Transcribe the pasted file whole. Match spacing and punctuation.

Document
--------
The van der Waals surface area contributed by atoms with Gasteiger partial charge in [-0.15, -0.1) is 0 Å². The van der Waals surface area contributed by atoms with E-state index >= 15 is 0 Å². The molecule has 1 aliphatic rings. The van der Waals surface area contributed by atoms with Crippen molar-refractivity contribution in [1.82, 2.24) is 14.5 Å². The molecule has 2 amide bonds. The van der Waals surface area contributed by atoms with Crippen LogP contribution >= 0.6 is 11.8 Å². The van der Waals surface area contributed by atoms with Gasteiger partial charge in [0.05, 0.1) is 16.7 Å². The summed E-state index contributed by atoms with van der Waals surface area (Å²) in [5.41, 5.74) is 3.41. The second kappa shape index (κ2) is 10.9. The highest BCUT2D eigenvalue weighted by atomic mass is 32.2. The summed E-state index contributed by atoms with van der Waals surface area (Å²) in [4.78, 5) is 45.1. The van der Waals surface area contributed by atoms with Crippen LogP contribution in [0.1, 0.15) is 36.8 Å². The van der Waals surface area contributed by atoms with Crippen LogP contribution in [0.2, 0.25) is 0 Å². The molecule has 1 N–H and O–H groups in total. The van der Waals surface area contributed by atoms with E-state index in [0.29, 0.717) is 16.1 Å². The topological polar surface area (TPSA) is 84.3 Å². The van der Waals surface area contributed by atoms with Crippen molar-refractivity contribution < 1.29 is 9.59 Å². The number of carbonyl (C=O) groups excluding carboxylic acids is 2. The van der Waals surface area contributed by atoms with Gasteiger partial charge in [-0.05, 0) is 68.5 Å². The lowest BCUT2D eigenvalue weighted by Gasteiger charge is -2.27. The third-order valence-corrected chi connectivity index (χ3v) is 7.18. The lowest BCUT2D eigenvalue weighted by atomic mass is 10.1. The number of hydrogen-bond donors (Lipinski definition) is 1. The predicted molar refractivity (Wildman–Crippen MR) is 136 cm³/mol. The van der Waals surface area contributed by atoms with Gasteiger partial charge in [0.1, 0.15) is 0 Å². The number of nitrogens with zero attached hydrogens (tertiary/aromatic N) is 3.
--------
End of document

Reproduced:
The van der Waals surface area contributed by atoms with Gasteiger partial charge in [-0.15, -0.1) is 0 Å². The van der Waals surface area contributed by atoms with E-state index >= 15 is 0 Å². The molecule has 1 aliphatic rings. The van der Waals surface area contributed by atoms with Crippen molar-refractivity contribution in [1.82, 2.24) is 14.5 Å². The molecule has 2 amide bonds. The van der Waals surface area contributed by atoms with Crippen LogP contribution >= 0.6 is 11.8 Å². The van der Waals surface area contributed by atoms with Gasteiger partial charge in [0.05, 0.1) is 16.7 Å². The summed E-state index contributed by atoms with van der Waals surface area (Å²) in [5.41, 5.74) is 3.41. The second kappa shape index (κ2) is 10.9. The highest BCUT2D eigenvalue weighted by atomic mass is 32.2. The summed E-state index contributed by atoms with van der Waals surface area (Å²) in [4.78, 5) is 45.1. The van der Waals surface area contributed by atoms with Crippen LogP contribution in [0.1, 0.15) is 36.8 Å². The van der Waals surface area contributed by atoms with Crippen LogP contribution in [0.2, 0.25) is 0 Å². The molecule has 1 N–H and O–H groups in total. The van der Waals surface area contributed by atoms with E-state index in [0.29, 0.717) is 16.1 Å². The topological polar surface area (TPSA) is 84.3 Å². The van der Waals surface area contributed by atoms with Crippen molar-refractivity contribution < 1.29 is 9.59 Å². The number of carbonyl (C=O) groups excluding carboxylic acids is 2. The van der Waals surface area contributed by atoms with Gasteiger partial charge in [-0.05, 0) is 68.5 Å². The lowest BCUT2D eigenvalue weighted by Gasteiger charge is -2.27. The third-order valence-corrected chi connectivity index (χ3v) is 7.18. The lowest BCUT2D eigenvalue weighted by atomic mass is 10.1. The number of hydrogen-bond donors (Lipinski definition) is 1. The predicted molar refractivity (Wildman–Crippen MR) is 136 cm³/mol. The van der Waals surface area contributed by atoms with Gasteiger partial charge in [0.1, 0.15) is 0 Å². The number of nitrogens with zero attached hydrogens (tertiary/aromatic N) is 3.